There are many Eastern Orthodox who don't even believe that you have valid sacraments, priesthood, etc. I think its the west whom you are more akin to in this matter, as much as that pains you.
Melkites certainly know the precarious situation they occupy in the great scheme of Apostolic Christianity, and I do not think my brother Neil needs a reminder of that from anyone. Nevertheless, it does not follow that Melkites are more akin to the west than the east (wishful thinking perhaps?), your argument would have to be a lot more cogent and logical to establish that.
First, though there may be individual Orthodox who personally do not believe Melkites have a valid priesthood, it is not their place to judge these matters. In fact that is not the official stance of the church. Orthodox certainly see all Catholics as Christians, regardless of the fact that many are not in communion with us. The church is not in the business of pronouncing judgment upon other Christian bodies nor their sacraments, and neither expects nor seeks decrees of validation upon itself from outside.
Holy Orthodoxy routinely accords Roman Catholic hierachs respect, and neither endorses Roman Catholic orders nor condemns Roman Catholic orders. They are outside of the church, and are of no use to Orthodox.
Although it is not a formal practice, it is known that Melkite Catholics in Syria very often are communed in Melkite Orthodox churches as a matter of economia. I don't know if Syrian Latin-rite Catholics are accorded this same privilige. The special conditions there, as Christian minorities of a common sort, make it necessary. Many families, even whole towns, are mixed and often only one temple is allowed to be erected in a community. I know of at least one case of a temple being built specifically for use by both the Melkite Catholics and the Melkite (Antiochian) Orthodox, for separate liturgies and altars.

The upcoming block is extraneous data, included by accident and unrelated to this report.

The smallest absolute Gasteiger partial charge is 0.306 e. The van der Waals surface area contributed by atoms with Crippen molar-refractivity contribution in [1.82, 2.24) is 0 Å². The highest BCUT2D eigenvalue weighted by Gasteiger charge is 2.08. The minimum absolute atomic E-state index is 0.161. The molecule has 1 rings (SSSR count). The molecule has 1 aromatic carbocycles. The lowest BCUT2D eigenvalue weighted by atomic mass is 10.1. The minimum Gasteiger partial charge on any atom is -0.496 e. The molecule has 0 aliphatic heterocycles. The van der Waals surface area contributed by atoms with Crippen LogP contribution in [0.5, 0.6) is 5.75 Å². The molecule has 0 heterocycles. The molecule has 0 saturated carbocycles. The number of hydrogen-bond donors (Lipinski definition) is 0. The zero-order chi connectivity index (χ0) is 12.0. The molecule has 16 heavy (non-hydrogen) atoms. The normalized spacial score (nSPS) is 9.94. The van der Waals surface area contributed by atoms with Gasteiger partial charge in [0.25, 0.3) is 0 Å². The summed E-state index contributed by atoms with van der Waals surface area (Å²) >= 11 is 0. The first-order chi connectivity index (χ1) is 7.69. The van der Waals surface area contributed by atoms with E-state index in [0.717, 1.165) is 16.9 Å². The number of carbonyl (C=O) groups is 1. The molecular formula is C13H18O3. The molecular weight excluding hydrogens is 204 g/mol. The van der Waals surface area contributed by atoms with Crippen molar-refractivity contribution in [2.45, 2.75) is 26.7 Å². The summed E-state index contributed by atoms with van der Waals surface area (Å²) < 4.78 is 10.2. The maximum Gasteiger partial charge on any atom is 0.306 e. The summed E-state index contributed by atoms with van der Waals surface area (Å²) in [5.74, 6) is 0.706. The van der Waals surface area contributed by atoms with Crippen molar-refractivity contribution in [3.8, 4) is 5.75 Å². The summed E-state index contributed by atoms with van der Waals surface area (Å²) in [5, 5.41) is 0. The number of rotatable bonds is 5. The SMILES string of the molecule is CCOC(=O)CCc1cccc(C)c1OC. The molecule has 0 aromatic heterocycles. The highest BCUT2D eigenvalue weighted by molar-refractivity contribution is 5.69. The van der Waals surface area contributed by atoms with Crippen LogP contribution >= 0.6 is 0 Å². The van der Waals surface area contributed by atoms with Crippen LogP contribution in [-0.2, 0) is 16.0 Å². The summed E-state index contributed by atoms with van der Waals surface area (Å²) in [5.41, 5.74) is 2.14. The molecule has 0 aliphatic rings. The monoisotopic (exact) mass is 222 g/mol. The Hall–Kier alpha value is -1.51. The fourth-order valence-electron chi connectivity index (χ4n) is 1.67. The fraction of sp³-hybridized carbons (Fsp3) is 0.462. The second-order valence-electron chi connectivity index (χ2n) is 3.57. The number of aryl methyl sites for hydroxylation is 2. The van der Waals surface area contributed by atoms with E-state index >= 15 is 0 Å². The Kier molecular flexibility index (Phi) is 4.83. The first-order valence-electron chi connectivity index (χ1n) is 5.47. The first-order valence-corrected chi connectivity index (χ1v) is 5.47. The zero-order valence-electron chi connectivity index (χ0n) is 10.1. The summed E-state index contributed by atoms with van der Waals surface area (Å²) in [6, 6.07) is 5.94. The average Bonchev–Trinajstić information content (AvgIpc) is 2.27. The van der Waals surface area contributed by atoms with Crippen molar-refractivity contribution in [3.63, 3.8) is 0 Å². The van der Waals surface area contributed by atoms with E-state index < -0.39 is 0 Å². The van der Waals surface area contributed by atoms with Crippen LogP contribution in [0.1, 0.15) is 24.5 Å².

Because of it's more extensive network of parishes in North America, many Melkite Catholic immigrants from Syria and Lebanon worship in Antiochian Orthodox parishes, raising their children as Orthodox.
The reason, actually the only significant reason, Melkites are not in formal Communion and concelebration with Holy Orthodoxy is because the Melkites are in Communion with Rome. The issues in play are the errors Rome
teaches, and RC
attempts to assert those errors upon others. By sharing communion with the bishop of Rome and other bishops under Rome who teach these errors (out of charity no doubt, in the sense of love), the Melkite Catholics are formally cut off from the larger communion of Holy Orthodoxy.
I view this as a terrible sacrifice on their part.
In their efforts to keep the pipeline between east and west open for Rome the Melkites pay a very high price indeed, and I believe they know it. I do not think that fact is appreciated enough by most Latin Catholics nor latinized Eastern Catholics. To put it mildly it is a thankless position for them to be in.Michael